It’s easy to fall down the internet rabbit hole of proper spice storage. There are whole genres of TikTok dedicated to magnetized walls, drawer organizers, and cabinet inserts that will transform your kitchen into a more efficient one. Or maybe the sell is that these products will transform you. By organizing all your spices into matching, chic jars, you will suddenly become the kind of person who uses all those spices and absolutely does not forget about that box of harissa in the back of the shelf until it’s too late.
That may never happen, but instead of redoing all your drawers, may I suggest the humble masala dabba as the answer to all of your problems.
I probably should have had a masala dabba earlier, but coming from an Indian family does not automatically guarantee you’ll be equipped with Indian supplies. Instead, a friend sent me one as a housewarming gift seven years ago, and I’ve never looked back. The dabba is a cylindrical tin about eight inches wide, filled with individual katori, essentially little spice bowls, which all sit neatly together under a tight fitting lid that keeps the spices fresh. It’s meant to sit on your counter, ready to access whenever you need, and usually comes with one to several little spoons for which to scoop out your spices.
My dabba came pre-loaded with commonly used Indian spices I often cook with, like turmeric, red chili powder, hing, cumin seeds, mustard seeds, coriander powder, and garam masala. Almost immediately I found myself using those spices even more. I’d sprinkle some garam masala into eggs, some turmeric into my ginger tea, or just toss roast vegetables with some extra chili powder. Maybe it’s just that my brain forgets about what spices I have when they’re not directly in front of me, but the dabba has made it more likely for me to reach for spices at all. After all, it’s right there! I don’t even need to remember which drawer it’s in.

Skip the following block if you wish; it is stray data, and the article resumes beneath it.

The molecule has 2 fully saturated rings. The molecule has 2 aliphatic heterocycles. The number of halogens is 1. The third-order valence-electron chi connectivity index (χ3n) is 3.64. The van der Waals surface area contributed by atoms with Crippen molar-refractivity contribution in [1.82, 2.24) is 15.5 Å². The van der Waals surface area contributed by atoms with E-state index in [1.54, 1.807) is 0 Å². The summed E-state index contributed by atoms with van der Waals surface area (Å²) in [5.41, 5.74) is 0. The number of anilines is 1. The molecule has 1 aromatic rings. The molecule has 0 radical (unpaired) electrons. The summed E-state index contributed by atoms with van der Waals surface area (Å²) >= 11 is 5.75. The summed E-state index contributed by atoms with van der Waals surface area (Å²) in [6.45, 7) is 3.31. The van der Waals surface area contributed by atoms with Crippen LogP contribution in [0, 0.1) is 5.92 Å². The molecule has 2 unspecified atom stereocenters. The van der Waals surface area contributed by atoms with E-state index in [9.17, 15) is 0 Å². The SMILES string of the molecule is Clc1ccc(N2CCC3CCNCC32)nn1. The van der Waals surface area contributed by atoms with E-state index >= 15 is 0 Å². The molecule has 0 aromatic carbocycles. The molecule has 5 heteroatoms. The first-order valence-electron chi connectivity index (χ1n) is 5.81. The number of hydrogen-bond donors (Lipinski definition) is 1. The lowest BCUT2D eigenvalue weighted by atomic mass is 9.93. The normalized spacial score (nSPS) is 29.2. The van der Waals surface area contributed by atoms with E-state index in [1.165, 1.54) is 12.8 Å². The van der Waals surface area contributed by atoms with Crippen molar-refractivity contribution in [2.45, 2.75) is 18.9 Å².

There’s nothing about the dabba that limits you to South Asian flavors. I’ve been thinking of getting a few more and organizing them by cuisine — my white pepper and Sichuan peppercorns in one, dried oregano and garlic powder in another — and keeping them in a neat stack on my counter. And while I don’t think I’ll ever stray from the kind of dabba you can get for $20 online, there are many more aesthetic options. Diaspora Co. sells a beautiful brushed brass one, though there’s a waitlist now. And there are more intricately decorated versions at Chumbak and Etsy.
Lots of people like to say cuisines that use many spices are “too complicated.” It’s true that dividing up food into “uses 50 spices” and “unseasoned” is a different kind of trap, but when home cooks decry complication, they’re usually complaining that a dish requires things they don’t personally have around. A dabba can’t solve the instinct to dismiss a whole cuisine just because you haven’t bought fenugreek. But it can make it so that more spices are at your immediate disposal. If the coriander is just a spoon away, who knows, you just might be inspired to experiment a bit more.